The American military is getting big into esports. The U.S. Army has launched its own Twitch channel where members of its team stream Call of Duty: Warzone and interact with users on the site. The channel has videos going back two months, but things got spicy in the chat on Wednesday night when viewers started asking questions about U.S. war crimes.
The U.S. Army esports team’s Twitch channel maintains its own chat rules that go beyond Twitch’s terms of service and community guidelines. Those rules don’t specifically mention asking about war crimes. Regardless, the moderator in the U.S. Army's channel quickly banned anyone who brought up, say, the My Lai Massacre or the Kunduz hospital airstrike.
The game being played, Call of Duty: Warzone, is a tactical military shooter in which highly skilled players can use the weapon white phosphorus (which the U.S. has admitted to using) against opponents as they outrun deadly gas on a modern battlefield.
A video posted to Twitter by esports personality Rod Breslau shows them attempting to ask, "What's your favorite U.S. war crime?" in the Twitch chat before receiving a notification saying their message couldn't be sent due to the channel moderation settings. They changed their question to: “what’s your favorite u.s. w4r cr1me?”
"Have a nice time getting banned, my dude," replied Green Beret Joshua “Strotnium” David, the Army esports member and 12-year veteran on camera.
The U.S. Army esports team became the target of trolling on Twitter on June 30 when its official twitter account used “UwU”—an emoji that symbolizes overwhelming cuteness—and heart emojis when replying to Discord’s twitter account. Seeing a symbol of overwhelming military force act like a teenage anime fan online spurred trolls to turn it into a meme, mock the U.S. esports Army account, and make a game of seeing how fast they could get banned from the team's Discord server.
During the stream, David characterized the viewers reminding others of documented U.S. atrocities as "internet keyboard monsters" and said, "I'm bigger than you."
“I think every post that I do from now on is going to say UwU in it just to flex,” David said on Twitch. “Ya’ll are gonna talk all that crap to my angels on the esports team, the nicest person in the entire world, you little internet keyboard monsters. No, I won’t stand for that. I’m bigger than you.”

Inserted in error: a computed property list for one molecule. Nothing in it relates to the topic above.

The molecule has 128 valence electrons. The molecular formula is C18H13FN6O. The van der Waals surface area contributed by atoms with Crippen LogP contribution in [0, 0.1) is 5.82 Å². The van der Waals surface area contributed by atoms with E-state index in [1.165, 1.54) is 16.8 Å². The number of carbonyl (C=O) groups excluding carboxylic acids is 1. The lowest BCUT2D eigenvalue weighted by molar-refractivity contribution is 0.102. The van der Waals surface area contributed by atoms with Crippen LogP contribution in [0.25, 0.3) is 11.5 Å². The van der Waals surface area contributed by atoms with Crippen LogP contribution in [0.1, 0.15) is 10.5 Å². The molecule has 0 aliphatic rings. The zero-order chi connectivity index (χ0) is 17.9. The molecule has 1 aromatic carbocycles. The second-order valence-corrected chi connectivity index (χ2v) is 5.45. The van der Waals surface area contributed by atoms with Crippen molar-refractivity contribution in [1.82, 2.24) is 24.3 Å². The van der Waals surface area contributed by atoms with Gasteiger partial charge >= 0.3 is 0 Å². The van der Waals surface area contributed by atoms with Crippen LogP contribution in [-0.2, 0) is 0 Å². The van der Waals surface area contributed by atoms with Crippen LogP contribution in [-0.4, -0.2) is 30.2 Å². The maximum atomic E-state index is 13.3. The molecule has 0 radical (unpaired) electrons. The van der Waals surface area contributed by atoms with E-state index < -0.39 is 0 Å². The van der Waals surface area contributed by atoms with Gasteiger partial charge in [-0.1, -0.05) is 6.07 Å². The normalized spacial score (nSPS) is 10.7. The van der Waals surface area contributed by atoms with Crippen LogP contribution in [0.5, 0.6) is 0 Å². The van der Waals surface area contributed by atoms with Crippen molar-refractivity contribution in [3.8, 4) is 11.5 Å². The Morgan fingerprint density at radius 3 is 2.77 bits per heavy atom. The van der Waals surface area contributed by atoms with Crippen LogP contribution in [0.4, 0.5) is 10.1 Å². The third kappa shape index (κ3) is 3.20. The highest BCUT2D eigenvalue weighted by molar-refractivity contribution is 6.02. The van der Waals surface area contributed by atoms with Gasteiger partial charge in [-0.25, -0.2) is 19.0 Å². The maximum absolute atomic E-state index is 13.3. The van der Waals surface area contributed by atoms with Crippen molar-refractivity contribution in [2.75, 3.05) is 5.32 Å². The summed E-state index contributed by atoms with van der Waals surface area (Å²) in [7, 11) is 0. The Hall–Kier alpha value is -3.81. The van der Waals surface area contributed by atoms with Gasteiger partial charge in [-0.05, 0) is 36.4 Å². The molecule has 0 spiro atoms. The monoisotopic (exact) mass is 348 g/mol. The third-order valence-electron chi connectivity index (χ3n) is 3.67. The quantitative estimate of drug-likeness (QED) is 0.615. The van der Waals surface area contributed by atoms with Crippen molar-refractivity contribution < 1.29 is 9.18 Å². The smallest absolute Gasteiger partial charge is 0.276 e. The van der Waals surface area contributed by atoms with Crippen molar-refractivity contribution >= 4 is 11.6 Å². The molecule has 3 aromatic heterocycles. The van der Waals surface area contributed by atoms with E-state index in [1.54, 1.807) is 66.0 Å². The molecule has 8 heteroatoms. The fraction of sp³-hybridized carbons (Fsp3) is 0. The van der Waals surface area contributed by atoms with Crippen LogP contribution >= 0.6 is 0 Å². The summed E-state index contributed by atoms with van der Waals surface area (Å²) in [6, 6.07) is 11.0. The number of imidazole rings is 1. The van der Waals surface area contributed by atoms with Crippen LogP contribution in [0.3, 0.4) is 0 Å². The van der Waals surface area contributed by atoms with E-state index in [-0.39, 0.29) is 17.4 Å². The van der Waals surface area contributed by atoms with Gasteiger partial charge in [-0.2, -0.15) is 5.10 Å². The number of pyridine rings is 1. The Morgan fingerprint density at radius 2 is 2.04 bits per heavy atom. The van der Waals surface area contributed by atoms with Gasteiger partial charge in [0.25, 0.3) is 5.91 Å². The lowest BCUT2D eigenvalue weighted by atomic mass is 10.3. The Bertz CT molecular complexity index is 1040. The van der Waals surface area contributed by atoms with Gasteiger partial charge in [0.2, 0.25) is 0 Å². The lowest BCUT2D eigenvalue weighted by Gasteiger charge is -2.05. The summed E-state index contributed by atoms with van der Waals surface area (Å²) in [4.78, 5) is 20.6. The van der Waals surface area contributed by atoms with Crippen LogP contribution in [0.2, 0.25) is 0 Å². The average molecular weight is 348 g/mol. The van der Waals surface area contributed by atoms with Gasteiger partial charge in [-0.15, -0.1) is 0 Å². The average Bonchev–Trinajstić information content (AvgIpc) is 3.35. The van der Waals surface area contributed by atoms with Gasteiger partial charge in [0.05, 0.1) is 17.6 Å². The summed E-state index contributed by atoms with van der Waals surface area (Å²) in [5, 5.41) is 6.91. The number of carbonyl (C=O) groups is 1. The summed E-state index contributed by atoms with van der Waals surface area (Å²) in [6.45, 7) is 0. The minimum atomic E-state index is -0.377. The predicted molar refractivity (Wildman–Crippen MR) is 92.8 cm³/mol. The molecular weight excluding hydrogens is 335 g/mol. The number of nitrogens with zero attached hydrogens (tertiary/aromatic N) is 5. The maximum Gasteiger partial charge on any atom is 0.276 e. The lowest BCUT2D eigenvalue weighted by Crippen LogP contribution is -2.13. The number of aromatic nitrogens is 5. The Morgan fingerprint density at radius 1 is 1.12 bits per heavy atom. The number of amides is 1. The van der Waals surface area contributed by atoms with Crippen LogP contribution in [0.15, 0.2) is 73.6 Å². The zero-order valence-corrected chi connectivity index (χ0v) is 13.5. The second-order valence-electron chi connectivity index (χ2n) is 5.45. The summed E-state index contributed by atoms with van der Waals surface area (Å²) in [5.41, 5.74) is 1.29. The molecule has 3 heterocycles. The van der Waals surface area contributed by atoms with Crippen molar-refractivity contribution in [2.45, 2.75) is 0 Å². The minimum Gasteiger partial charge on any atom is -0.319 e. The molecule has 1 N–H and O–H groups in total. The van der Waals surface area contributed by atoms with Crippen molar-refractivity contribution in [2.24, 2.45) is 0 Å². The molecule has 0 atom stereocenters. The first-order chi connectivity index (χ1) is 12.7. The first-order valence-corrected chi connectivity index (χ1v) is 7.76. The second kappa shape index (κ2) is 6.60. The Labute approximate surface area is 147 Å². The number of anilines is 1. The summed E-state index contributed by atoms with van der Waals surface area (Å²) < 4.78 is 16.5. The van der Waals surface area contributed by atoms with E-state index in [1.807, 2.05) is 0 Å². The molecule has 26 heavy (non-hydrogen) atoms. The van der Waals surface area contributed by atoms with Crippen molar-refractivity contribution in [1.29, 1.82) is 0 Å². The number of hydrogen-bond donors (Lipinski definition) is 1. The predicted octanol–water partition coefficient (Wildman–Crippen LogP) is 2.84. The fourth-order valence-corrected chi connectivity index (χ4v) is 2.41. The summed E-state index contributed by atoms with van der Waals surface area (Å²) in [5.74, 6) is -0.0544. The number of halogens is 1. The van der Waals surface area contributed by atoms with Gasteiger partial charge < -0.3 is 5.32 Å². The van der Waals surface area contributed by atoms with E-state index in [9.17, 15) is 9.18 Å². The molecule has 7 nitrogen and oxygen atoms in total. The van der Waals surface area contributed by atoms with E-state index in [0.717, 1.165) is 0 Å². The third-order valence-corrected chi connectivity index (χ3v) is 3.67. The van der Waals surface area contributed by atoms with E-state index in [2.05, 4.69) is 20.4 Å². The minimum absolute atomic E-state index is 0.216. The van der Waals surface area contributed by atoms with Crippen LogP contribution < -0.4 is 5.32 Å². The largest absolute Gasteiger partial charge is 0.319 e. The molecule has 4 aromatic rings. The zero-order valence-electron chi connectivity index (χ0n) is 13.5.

Shortly after the exchange, the stream stopped. When it returned, only viewers who’d been following the U.S. Army esports channel for at least 24 hours could post in chat. In a statement, the U.S. Army esports team said that it felt viewers' comments violated Twitch's policies against harassment. "The U.S. Army eSports Team follows the guidelines and policies set by Twitch, and they did ban a user from their account," a representative of the U.S. Army esports team said in a statement. "Team members are very clear when talking with potential applicants that a game does not reflect a real Army experience. They discuss their career experiences in real terms with factual events. Team members ensure people understand what the Army offers through a realistic lens and not through the lens of a game meant for entertainment. This user's question was an attempt to shift the conversation to imply that Soldiers commit war crimes based on an optional weapon in a game, and we felt that violated Twitch's harassment policy. The U.S. Army offers youth more than 150 different careers, and ultimately the goal of the Army eSports Team is to accurately portray that range of opportunities to interested youth."
“This is due in part to the belief that the brand and issues associated with combat are too serious to be 'gamified' in a responsible manner,” Marine Corps Recruiting Command wrote in a document submitted to the Defense Advisory Committee on Women in the Services dated January 27, 2020.
VICE reached out to Twitch, but did not immediately hear back.
Update: This article was updated with comment form the U.S. Army esports team.